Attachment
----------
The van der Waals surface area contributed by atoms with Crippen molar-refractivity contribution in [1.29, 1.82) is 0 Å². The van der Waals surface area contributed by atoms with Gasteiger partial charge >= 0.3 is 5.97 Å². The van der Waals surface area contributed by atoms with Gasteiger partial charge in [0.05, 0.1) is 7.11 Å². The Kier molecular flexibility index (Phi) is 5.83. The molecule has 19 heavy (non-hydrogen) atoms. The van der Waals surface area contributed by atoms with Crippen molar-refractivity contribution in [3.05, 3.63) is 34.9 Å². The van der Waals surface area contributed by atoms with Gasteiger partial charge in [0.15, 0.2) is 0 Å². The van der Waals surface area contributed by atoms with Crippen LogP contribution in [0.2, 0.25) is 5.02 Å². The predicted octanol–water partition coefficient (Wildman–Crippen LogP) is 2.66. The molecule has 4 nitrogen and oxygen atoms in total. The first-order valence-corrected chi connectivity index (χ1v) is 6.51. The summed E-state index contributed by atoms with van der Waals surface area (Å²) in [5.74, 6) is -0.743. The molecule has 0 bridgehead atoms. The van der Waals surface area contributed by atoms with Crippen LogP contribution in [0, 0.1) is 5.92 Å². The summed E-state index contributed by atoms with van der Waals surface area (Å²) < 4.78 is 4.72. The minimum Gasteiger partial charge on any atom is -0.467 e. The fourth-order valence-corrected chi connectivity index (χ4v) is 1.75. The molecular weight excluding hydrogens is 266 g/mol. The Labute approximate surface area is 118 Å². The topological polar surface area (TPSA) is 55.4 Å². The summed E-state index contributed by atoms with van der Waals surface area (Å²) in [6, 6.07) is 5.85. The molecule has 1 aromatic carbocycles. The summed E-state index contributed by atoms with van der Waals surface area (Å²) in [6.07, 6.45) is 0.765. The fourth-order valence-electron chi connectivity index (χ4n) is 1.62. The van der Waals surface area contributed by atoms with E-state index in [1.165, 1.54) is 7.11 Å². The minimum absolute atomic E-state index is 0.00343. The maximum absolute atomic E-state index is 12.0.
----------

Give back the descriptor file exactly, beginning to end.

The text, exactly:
The van der Waals surface area contributed by atoms with Crippen molar-refractivity contribution in [1.29, 1.82) is 0 Å². The van der Waals surface area contributed by atoms with Gasteiger partial charge >= 0.3 is 5.97 Å². The van der Waals surface area contributed by atoms with Gasteiger partial charge in [0.05, 0.1) is 7.11 Å². The Kier molecular flexibility index (Phi) is 5.83. The molecule has 19 heavy (non-hydrogen) atoms. The van der Waals surface area contributed by atoms with Crippen molar-refractivity contribution in [3.05, 3.63) is 34.9 Å². The van der Waals surface area contributed by atoms with Gasteiger partial charge in [0.15, 0.2) is 0 Å². The van der Waals surface area contributed by atoms with Crippen LogP contribution in [0.2, 0.25) is 5.02 Å². The predicted octanol–water partition coefficient (Wildman–Crippen LogP) is 2.66. The molecule has 4 nitrogen and oxygen atoms in total. The first-order valence-corrected chi connectivity index (χ1v) is 6.51. The summed E-state index contributed by atoms with van der Waals surface area (Å²) in [5.74, 6) is -0.743. The molecule has 0 bridgehead atoms. The van der Waals surface area contributed by atoms with Crippen LogP contribution in [0, 0.1) is 5.92 Å². The summed E-state index contributed by atoms with van der Waals surface area (Å²) < 4.78 is 4.72. The minimum Gasteiger partial charge on any atom is -0.467 e. The fourth-order valence-corrected chi connectivity index (χ4v) is 1.75. The molecular weight excluding hydrogens is 266 g/mol. The Labute approximate surface area is 118 Å². The topological polar surface area (TPSA) is 55.4 Å². The summed E-state index contributed by atoms with van der Waals surface area (Å²) in [6, 6.07) is 5.85. The molecule has 1 aromatic carbocycles. The summed E-state index contributed by atoms with van der Waals surface area (Å²) in [6.07, 6.45) is 0.765. The fourth-order valence-electron chi connectivity index (χ4n) is 1.62. The van der Waals surface area contributed by atoms with E-state index in [1.165, 1.54) is 7.11 Å². The minimum absolute atomic E-state index is 0.00343. The maximum absolute atomic E-state index is 12.0.